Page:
This, understandably, did not please Althaia, or for that matter her two remaining brothers, who attacked Meleager’s city. His wife Cleopatra managed to talk her husband into taking up arms, even though Althaia had cursed him to be defenceless in this war. When he killed the last two of his uncles, Althaia burned the log and Meleager was struck by a sudden savage pain. He died, just as the Fates said he would. Althaia and Cleopatra both committed suicide and Artemis concluded her revenge by turning nearly all of Meleager’s sisters into guinea-hens.

The outcome of the hunt on Atalanta’s side was an entirely unwanted reunion with her father, whose first words to the daughter he discarded were “My child, prepare to take a husband!” Atalanta had more reasoning behind her choice of a chaste lifestyle than a disinterest in domestic life. She was warned against marriage by the Delphic Oracle. She chose a very pointed way of refusing her father’s plans for her life: any suitor contending for her hand would have to compete against her in a foot race. If the suitor won, Atalanta would marry him. If the suitor lost, she would shoot him.

Here’s the thing. Atalanta was really good at running.

She kept to her word – any suitor who could not match her, and none could, lost his life – but that didn’t stop the queue of candidates. Eventually her cousin Melanion (or in some versions, a man called Hippomanes) tried his luck. Before the race, he prayed for help from the goddess of love and Aphrodite favoured him (mostly out of pure annoyance at Atalanta’s stubborn refusal to fall in love) with a gift of three golden apples from the Garden of the Hesperides, instructing Melanion to let them fall during the race.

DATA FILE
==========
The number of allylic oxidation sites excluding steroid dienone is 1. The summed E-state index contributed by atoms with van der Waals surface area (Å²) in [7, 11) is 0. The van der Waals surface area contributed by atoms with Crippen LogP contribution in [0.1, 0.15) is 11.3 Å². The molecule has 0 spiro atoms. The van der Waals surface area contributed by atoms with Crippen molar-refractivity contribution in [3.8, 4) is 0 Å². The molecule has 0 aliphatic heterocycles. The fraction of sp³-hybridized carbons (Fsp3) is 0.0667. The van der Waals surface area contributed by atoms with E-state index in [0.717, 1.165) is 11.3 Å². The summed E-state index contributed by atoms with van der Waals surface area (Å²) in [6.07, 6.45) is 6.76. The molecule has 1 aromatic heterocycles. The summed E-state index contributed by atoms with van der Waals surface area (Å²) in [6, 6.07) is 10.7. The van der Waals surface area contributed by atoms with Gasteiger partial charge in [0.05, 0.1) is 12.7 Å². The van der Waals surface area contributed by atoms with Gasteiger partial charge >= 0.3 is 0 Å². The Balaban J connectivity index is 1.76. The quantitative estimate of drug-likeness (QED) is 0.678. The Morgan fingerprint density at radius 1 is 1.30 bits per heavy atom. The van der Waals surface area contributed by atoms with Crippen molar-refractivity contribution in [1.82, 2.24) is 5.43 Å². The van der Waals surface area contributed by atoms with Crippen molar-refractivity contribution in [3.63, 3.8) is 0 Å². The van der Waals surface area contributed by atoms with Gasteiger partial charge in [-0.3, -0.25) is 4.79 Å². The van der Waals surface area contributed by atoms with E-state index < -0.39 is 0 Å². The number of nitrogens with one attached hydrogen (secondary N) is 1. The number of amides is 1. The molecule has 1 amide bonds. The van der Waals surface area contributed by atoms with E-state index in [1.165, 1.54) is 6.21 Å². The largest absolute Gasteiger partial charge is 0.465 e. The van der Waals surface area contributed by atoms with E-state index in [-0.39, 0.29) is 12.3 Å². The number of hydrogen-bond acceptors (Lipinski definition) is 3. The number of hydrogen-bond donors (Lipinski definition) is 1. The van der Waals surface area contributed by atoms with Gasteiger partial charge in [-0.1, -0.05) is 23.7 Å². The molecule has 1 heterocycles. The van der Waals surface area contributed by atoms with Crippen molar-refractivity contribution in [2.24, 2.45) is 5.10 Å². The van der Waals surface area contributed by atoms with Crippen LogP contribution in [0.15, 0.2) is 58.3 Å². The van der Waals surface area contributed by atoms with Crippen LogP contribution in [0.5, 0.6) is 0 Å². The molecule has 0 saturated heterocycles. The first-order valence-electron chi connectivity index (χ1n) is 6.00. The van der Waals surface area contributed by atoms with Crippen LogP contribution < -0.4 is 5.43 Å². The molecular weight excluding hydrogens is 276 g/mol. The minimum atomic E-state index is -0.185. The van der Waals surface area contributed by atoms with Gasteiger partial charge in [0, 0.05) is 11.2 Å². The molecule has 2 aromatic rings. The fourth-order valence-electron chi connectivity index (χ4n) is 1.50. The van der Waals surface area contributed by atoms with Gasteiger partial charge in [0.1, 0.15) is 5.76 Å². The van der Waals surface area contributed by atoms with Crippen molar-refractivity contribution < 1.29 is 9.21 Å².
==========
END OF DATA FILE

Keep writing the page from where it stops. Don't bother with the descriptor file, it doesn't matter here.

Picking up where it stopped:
Atalanta mocked the apples when she saw them, but when he dropped them she could not help being distracted by their beauty and stopped to pick them up. It took all three apples, one dropped right up against the finishing line, for Melanion to outrace her. He definitely cheated. Atalanta married him anyway and for a time it seems that they were happy together. Later, though, while out hunting, they passed a temple – sacred to Zeus in some versions, in others to Cybele – and Melanion persuaded Atalanta to have sex with him inside it. Of course, this brought on divine fury and the lovers were transformed into lions. In Cybele’s version, she compounds the curse with the indignity of using the couple to pull her chariot. Aphrodite’s hand may have been involved in the fulfillment of the prophecy – she’s a goddess who likes her thank-yous to be fulsome, and Melanion was a little too absorbed in a success that wasn’t actually his own.

There are other legends in which Atalanta bore a son, Parthenopaeus, to either Meleager or Ares, and left the boy on the same hillside where she herself was abandoned. Like his mother, Pathenopaeus survived and went on to make a name for himself as a warrior.

Atalanta’s story is a tragedy, in the sense there is not a happy ending. But I’m not sure that, for a woman as fierce and independent as Atalanta, becoming a lioness would be such a dreadful fate. Whether her body was flesh or fur, she’d always be a hunter.

These stories vary wildly depending on time and teller – I work with the sources I have to hand but if you know an alternative version I would love to hear it!